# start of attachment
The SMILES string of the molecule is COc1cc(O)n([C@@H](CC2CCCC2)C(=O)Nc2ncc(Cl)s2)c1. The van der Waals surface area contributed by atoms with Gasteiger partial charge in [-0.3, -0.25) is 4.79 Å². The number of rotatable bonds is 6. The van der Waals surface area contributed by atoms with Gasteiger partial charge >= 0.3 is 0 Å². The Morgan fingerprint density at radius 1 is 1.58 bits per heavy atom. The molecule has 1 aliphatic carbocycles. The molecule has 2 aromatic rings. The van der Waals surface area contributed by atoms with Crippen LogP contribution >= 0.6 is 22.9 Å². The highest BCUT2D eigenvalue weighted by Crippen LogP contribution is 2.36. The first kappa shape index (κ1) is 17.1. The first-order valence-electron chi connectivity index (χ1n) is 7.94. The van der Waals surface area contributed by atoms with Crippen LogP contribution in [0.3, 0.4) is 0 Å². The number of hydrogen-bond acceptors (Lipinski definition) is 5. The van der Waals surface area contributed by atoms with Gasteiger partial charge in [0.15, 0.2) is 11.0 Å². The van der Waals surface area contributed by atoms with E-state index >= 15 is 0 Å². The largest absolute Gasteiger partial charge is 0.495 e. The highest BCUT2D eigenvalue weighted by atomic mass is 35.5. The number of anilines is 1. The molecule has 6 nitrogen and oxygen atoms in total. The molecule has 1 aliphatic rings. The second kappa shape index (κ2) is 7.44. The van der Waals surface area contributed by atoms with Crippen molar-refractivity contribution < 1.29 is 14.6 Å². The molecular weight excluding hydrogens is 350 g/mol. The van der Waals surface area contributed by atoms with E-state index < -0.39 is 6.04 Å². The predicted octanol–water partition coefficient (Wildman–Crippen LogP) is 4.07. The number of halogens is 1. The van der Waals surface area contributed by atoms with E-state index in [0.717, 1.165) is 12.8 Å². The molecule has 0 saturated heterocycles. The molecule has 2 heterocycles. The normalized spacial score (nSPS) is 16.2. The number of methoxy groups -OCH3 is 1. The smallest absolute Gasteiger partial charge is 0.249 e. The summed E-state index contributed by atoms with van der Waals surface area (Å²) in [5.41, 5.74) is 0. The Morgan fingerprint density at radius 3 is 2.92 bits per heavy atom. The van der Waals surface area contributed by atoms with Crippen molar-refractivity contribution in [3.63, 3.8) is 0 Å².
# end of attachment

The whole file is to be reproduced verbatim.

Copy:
The SMILES string of the molecule is COc1cc(O)n([C@@H](CC2CCCC2)C(=O)Nc2ncc(Cl)s2)c1. The van der Waals surface area contributed by atoms with Gasteiger partial charge in [-0.3, -0.25) is 4.79 Å². The number of rotatable bonds is 6. The van der Waals surface area contributed by atoms with Gasteiger partial charge >= 0.3 is 0 Å². The Morgan fingerprint density at radius 1 is 1.58 bits per heavy atom. The molecule has 1 aliphatic carbocycles. The molecule has 2 aromatic rings. The van der Waals surface area contributed by atoms with Crippen LogP contribution >= 0.6 is 22.9 Å². The highest BCUT2D eigenvalue weighted by Crippen LogP contribution is 2.36. The first kappa shape index (κ1) is 17.1. The first-order valence-electron chi connectivity index (χ1n) is 7.94. The van der Waals surface area contributed by atoms with Crippen LogP contribution in [0.3, 0.4) is 0 Å². The number of hydrogen-bond acceptors (Lipinski definition) is 5. The van der Waals surface area contributed by atoms with Gasteiger partial charge in [0.15, 0.2) is 11.0 Å². The van der Waals surface area contributed by atoms with E-state index >= 15 is 0 Å². The largest absolute Gasteiger partial charge is 0.495 e. The highest BCUT2D eigenvalue weighted by atomic mass is 35.5. The number of anilines is 1. The molecule has 6 nitrogen and oxygen atoms in total. The molecule has 1 aliphatic rings. The second kappa shape index (κ2) is 7.44. The van der Waals surface area contributed by atoms with Crippen molar-refractivity contribution < 1.29 is 14.6 Å². The molecular weight excluding hydrogens is 350 g/mol. The van der Waals surface area contributed by atoms with E-state index < -0.39 is 6.04 Å². The predicted octanol–water partition coefficient (Wildman–Crippen LogP) is 4.07. The number of halogens is 1. The van der Waals surface area contributed by atoms with E-state index in [0.717, 1.165) is 12.8 Å². The molecule has 0 saturated heterocycles. The molecule has 2 heterocycles. The normalized spacial score (nSPS) is 16.2. The number of methoxy groups -OCH3 is 1. The smallest absolute Gasteiger partial charge is 0.249 e. The summed E-state index contributed by atoms with van der Waals surface area (Å²) in [5.41, 5.74) is 0. The Morgan fingerprint density at radius 3 is 2.92 bits per heavy atom. The van der Waals surface area contributed by atoms with Crippen molar-refractivity contribution in [3.63, 3.8) is 0 Å².